And if it’s not about being afraid, but actually about getting sick and dying, umm, that may have made some sense six months ago, but by now, it’s so darn obvious it doesn’t work. A whole bunch of massively “vaccinated” countries are having huge spikes in cases, with the “vaccinated” mightily represented among the infected. That’s the thing. They have a narrative. Data comes in that destroys the narrative. They ignore the data and double down. At this point, these vaccine mandates are like a mandate to drink a gallon of water per day, ‘coz you don’t have the right to cause a fire in the middle of the city, and I heard water had something to do with preventing fire (::eyeroll::).

  4. Irena – agree. There is no evidential case that these vaccines provide a positive freedom benefit. Thus, the whole thing boils down to taking a vaccine to make others feel “safe” which maps directly onto the psychology of The Orphan archetype as I’ve noted in earlier posts.

  5. This is timely. Jacinda Ardern explains that the need for vaccine passports is the make the vaccinated feel safe. Given that the vaccine is supposed to make people actually safe, we have heads of government now claiming that they can trample on the negative rights of the unvaccinated just to make the vaccinated “feel” safe. Sounds perfectly sane. https://twitter.com/disclosetv/status/1452249617291153417

  6. That she would use that as the official reason is objectively weird but also quite fitting in a Devouring Mother kind of way.

  7. @Simon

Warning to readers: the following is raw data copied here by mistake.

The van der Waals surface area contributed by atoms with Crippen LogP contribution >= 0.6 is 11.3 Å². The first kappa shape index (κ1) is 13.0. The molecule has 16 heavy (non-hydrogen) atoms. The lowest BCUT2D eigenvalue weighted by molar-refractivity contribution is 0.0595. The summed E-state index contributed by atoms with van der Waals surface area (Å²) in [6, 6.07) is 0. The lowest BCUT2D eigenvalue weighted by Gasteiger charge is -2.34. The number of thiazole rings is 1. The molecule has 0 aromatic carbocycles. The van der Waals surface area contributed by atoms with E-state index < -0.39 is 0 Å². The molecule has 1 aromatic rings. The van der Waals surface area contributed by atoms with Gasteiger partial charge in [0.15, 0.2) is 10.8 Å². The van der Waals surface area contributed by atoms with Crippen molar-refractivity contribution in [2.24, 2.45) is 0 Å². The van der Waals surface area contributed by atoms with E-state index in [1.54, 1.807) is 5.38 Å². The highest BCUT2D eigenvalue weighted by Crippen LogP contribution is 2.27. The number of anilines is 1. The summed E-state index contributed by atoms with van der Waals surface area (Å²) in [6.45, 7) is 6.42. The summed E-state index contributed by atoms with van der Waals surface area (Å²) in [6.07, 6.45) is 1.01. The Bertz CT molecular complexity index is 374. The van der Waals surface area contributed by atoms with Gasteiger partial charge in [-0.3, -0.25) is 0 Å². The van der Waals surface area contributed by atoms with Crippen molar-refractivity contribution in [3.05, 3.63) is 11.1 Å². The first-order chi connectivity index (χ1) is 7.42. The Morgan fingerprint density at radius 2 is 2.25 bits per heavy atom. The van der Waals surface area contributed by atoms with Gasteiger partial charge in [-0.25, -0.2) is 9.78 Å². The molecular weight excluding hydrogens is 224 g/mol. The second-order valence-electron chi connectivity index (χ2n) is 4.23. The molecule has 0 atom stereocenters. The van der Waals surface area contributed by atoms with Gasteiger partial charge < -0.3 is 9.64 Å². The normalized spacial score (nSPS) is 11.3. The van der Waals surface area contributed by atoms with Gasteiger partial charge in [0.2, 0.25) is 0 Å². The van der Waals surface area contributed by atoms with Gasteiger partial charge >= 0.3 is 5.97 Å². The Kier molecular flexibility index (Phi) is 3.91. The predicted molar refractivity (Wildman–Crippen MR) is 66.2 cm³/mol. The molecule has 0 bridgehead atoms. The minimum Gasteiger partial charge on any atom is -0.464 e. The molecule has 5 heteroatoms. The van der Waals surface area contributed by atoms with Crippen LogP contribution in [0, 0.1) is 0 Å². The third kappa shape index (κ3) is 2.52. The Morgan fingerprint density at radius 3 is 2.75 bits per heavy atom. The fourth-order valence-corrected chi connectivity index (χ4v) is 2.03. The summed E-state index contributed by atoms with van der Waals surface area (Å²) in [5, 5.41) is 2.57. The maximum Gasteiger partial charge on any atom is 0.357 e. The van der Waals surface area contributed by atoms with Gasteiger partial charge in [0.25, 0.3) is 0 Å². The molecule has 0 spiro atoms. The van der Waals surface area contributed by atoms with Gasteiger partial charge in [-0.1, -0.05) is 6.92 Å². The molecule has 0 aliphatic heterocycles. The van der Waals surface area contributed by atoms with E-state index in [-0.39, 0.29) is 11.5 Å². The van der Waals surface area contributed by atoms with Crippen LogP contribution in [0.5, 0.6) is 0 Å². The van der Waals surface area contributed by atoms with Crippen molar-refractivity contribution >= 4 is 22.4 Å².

Monomania meets the Devouring Mother. There are lots and lots of things that people are afraid of. But somehow, this is the only one that’s worthy being acted upon.

    In the meanwhile, my self-test came back negative for a second day in a row. Could be a false negative, of course, but then – two in a row… So that’s the good news. The bad news is that I feel horrible. My cough and fever have worsened. That clinic promised a doctor would call me this afternoon. Let’s see if that actually happens (after all, they promised to call me on Saturday, and then they didn’t). I suspect they’ll send me to a hospital for an examination, but we’ll see. And if they don’t call, then I’ll just call an ambulance. This isn’t funny anymore.

  8. So, they finally called. The doctor didn’t think I needed to go to a hospital (she said I sounded coherent and spoke in full sentences). She did prescribe some medication for my cough, and told me to take ibuprofen for my fever, and also vitamin C and zinc. (She didn’t mention vitamin D, but of course, I’ve been taking that religiously long before this happened.) Of course, I can’t go to the pharmacy myself (I’m in quarantine), but hopefully, one of my colleagues can pick it up for me tomorrow. And then we’ll see.

  9. Good to hear. Who knew that even getting a doctor on the telephone would be so difficult.